James H, I'd like to answer your question, even though jim m already answered it.

I believe in fact that God is the ultimate exemplar of morality -- through the personhood of Jesus Christ. Christians believe Jesus to be fully God and fully man; in other words, Christ's actions and words during his ministry on earth are a true reflection of the mind of God.

Throughout the story told in the Bible, there is a progression, starting with the Garden of Eden (man and God in a relationship best described as 'unity'); then the period of the Patriarchs (Noah, Abraham, Joseph, etc.) where man rebelled against God and God was forced to deal individually with a select few righteous individuals; then the period of the Exodus and the Mosaic Law, where God established a nation sanctified through the observation of the Law and disciplined through the writings of the Prophets; then finally God's own incarnation as a man, Jesus Christ, his only begotten Son.

The words, thoughts, and deeds of Christ serve as a guide for us as individuals, as we seek restore our relationship with God, back to the kind of oneness that existed in the Garden of Eden.

God, as a man, Jesus Christ, accomplished a level of exemplary behavior simply not possible through laws or through prophetic messages. Funny thing is, in exemplifying the ultimate morality, he deeply offended and threatened the most religious keepers of the law (the Pharisees) as well as Jewish and Roman government officials.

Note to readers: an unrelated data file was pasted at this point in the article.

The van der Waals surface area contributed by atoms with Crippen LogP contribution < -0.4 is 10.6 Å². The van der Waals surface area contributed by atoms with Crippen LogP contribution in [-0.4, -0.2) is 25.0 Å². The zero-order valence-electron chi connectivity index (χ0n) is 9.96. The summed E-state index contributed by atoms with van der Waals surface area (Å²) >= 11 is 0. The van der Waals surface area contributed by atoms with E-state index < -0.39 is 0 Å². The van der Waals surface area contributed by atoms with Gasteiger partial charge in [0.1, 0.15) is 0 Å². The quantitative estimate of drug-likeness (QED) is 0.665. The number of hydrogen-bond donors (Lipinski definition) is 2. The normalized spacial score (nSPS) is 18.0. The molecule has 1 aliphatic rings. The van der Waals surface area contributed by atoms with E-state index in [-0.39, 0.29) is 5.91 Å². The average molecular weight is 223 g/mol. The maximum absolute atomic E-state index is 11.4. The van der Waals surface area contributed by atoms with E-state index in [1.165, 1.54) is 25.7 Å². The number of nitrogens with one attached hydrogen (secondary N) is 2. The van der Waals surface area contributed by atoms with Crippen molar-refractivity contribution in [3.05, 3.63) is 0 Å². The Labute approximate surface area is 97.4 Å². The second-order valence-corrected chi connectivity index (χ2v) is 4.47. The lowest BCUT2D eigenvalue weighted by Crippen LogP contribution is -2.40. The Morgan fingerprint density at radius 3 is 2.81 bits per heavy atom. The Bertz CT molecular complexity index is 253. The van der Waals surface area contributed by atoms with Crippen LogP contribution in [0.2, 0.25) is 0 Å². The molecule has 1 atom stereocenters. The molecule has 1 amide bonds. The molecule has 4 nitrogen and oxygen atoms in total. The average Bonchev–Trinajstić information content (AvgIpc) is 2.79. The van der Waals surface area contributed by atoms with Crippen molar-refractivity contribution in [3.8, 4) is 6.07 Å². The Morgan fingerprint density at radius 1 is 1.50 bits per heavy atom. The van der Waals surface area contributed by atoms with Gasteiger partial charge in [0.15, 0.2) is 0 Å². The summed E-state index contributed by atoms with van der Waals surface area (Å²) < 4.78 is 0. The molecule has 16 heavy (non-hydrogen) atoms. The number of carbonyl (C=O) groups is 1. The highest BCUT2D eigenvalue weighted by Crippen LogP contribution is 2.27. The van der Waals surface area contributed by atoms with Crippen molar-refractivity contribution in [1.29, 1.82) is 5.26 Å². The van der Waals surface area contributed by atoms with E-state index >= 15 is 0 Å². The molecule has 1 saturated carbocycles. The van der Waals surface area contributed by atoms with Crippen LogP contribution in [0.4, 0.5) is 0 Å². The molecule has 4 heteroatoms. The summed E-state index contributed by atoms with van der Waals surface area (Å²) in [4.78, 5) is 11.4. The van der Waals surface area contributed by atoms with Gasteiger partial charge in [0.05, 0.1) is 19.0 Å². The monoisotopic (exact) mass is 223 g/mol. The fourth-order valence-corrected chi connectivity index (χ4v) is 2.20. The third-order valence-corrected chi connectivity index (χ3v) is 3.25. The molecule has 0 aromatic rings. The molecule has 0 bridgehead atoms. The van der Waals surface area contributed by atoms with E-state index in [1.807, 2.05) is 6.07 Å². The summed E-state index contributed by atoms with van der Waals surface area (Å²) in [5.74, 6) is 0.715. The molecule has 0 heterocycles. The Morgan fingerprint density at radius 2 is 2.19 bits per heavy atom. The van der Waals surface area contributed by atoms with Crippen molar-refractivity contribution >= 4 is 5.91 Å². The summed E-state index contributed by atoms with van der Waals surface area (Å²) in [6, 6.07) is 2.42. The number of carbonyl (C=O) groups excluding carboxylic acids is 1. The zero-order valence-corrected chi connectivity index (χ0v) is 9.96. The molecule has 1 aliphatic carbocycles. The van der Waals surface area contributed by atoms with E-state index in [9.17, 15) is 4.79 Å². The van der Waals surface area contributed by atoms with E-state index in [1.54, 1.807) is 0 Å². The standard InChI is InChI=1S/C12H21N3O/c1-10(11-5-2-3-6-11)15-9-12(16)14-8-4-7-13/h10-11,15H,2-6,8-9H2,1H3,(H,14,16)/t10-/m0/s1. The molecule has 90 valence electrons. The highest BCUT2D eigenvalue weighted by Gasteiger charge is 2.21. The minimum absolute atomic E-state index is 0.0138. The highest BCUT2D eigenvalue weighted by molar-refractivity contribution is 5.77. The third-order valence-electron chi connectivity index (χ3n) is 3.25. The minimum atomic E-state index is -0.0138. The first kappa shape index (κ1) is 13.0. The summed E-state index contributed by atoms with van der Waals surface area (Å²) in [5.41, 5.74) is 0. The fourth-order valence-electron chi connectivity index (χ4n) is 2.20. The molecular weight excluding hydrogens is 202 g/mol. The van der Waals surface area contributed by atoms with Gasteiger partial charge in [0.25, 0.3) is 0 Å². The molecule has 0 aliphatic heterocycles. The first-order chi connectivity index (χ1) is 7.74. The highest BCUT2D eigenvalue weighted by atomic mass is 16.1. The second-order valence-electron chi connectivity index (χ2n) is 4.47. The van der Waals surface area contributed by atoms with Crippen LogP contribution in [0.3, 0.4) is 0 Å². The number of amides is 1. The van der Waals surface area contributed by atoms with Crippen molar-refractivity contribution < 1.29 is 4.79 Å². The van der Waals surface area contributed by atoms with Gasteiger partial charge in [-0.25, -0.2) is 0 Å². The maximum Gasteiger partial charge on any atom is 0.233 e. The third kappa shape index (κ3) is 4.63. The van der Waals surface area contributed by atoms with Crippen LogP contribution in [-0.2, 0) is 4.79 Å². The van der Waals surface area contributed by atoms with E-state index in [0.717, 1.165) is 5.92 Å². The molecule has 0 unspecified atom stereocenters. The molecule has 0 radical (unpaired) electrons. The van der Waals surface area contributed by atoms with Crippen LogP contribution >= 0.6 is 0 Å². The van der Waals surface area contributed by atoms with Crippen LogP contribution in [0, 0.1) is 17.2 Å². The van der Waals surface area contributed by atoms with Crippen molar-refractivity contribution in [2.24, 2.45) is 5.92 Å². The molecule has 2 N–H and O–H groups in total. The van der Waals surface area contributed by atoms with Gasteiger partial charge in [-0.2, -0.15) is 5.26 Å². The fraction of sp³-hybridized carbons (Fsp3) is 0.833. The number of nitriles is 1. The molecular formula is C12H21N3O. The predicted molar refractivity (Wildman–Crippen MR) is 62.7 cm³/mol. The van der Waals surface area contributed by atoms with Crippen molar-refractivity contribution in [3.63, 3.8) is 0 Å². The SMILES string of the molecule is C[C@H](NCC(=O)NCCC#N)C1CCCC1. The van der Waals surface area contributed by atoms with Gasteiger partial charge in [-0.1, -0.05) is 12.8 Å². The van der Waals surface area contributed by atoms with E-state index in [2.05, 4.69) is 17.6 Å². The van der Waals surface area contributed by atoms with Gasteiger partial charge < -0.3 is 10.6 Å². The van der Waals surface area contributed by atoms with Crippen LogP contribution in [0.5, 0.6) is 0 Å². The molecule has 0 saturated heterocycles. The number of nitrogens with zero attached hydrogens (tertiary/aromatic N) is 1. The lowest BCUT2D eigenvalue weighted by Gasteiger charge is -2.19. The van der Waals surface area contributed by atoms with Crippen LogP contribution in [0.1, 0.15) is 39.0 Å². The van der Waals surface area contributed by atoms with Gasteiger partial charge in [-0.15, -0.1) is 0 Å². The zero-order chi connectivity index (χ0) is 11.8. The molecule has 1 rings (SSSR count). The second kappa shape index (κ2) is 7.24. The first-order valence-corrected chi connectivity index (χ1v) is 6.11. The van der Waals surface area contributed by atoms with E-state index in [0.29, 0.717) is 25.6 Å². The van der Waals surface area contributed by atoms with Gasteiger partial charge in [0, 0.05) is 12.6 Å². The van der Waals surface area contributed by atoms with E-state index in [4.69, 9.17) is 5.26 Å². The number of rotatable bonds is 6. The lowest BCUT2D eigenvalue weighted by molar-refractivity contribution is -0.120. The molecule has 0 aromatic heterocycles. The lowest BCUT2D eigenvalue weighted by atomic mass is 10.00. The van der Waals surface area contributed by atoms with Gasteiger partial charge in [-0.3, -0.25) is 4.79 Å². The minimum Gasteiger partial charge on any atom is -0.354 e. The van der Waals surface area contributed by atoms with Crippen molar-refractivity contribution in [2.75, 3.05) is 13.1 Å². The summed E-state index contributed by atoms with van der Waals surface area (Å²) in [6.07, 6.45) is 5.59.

Of course that's not the end of the story. After the crucifixion, resurrection and ascension of Jesus Christ, God gave believers the gift of his Holy Spirit, which we believe personally dwells within believers and further guides them in developing their relationship with God; ergo, the Holy Spirit shapes our concept of morality and guides us, so to speak, in making choices in keeping with God's will.

PS - I try to at least keep... (Below threshold)

PS - I try to at least keep some kind of an understanding of these things straight in my mind, so hopefully I avoid trying to prove black is white, thus getting killed at the next zebra crossing.

Michael,I can agre... (Below threshold)
jim m:


I can agree to a certain extent about God being an exemplar. But to me there is too much unknown. We don't get sufficient detail or description to make Christ an example that fits in every situtation. That's why we have to ask the question "What would Jesus do?" It's not always clear. We've been given instructions but not the example. We are told a lot about how christ lead His life but not specifics.

So while we understand the nature of Christ's life on earth we don't get the details that make Him a useful exemplar. He gives us an outline but to fill in the details we need to have something more. I suppose that's where one's Christian walk comes in.

I disagree completely of th... (Below threshold)
Jeff Blogworthy:

I disagree completely of the view of God as an enforcer. God is, of course, the ultimate exemplar.

God gives us free will. He does not enforce morality. He sets the example and He tells us what it means to obey Him, but He does not force us. Even as Christians He allows us to disobey. Scripture says that God disciplines those whom He loves, as a father disciplines a child. He "steers" us in the right direction. Even so, it is not enforcement. We can take the discipline and still do what we want, the same as a disobedient child.

Even in the afterlife, God separates Himself from the unbeliever and consigns those who reject Him to their own domain where they can do whatever they wish. (That's right. Hell.) That is not enforcement, it's separation and punishment. Many theologians have posited that the torment of hell is the result of total separation from God -- the path that individuals chose.